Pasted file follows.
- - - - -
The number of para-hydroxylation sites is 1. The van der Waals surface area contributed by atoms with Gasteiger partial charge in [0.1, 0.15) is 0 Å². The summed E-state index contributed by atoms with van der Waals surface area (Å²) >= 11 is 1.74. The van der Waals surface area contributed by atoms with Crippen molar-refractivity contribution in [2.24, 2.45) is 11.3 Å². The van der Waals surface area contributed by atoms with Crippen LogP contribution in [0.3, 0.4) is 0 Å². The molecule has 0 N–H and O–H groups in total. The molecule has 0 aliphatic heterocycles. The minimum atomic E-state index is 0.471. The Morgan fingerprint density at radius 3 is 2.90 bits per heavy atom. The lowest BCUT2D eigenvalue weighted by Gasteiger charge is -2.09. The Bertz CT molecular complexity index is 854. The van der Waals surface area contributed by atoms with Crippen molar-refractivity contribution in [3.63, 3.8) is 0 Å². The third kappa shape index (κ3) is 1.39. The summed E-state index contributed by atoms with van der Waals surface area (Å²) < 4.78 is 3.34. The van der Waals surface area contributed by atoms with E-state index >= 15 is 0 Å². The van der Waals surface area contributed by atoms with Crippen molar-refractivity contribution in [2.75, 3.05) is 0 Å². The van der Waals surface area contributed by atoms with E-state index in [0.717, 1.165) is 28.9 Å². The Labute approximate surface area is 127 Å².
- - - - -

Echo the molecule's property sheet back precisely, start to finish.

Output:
The number of para-hydroxylation sites is 1. The van der Waals surface area contributed by atoms with Gasteiger partial charge in [0.1, 0.15) is 0 Å². The summed E-state index contributed by atoms with van der Waals surface area (Å²) >= 11 is 1.74. The van der Waals surface area contributed by atoms with Crippen molar-refractivity contribution in [2.24, 2.45) is 11.3 Å². The van der Waals surface area contributed by atoms with Crippen LogP contribution in [0.3, 0.4) is 0 Å². The molecule has 0 N–H and O–H groups in total. The molecule has 0 aliphatic heterocycles. The minimum atomic E-state index is 0.471. The Morgan fingerprint density at radius 3 is 2.90 bits per heavy atom. The lowest BCUT2D eigenvalue weighted by Gasteiger charge is -2.09. The Bertz CT molecular complexity index is 854. The van der Waals surface area contributed by atoms with Crippen molar-refractivity contribution in [3.63, 3.8) is 0 Å². The third kappa shape index (κ3) is 1.39. The summed E-state index contributed by atoms with van der Waals surface area (Å²) < 4.78 is 3.34. The van der Waals surface area contributed by atoms with E-state index >= 15 is 0 Å². The van der Waals surface area contributed by atoms with Crippen molar-refractivity contribution in [2.75, 3.05) is 0 Å². The van der Waals surface area contributed by atoms with E-state index in [0.717, 1.165) is 28.9 Å². The Labute approximate surface area is 127 Å².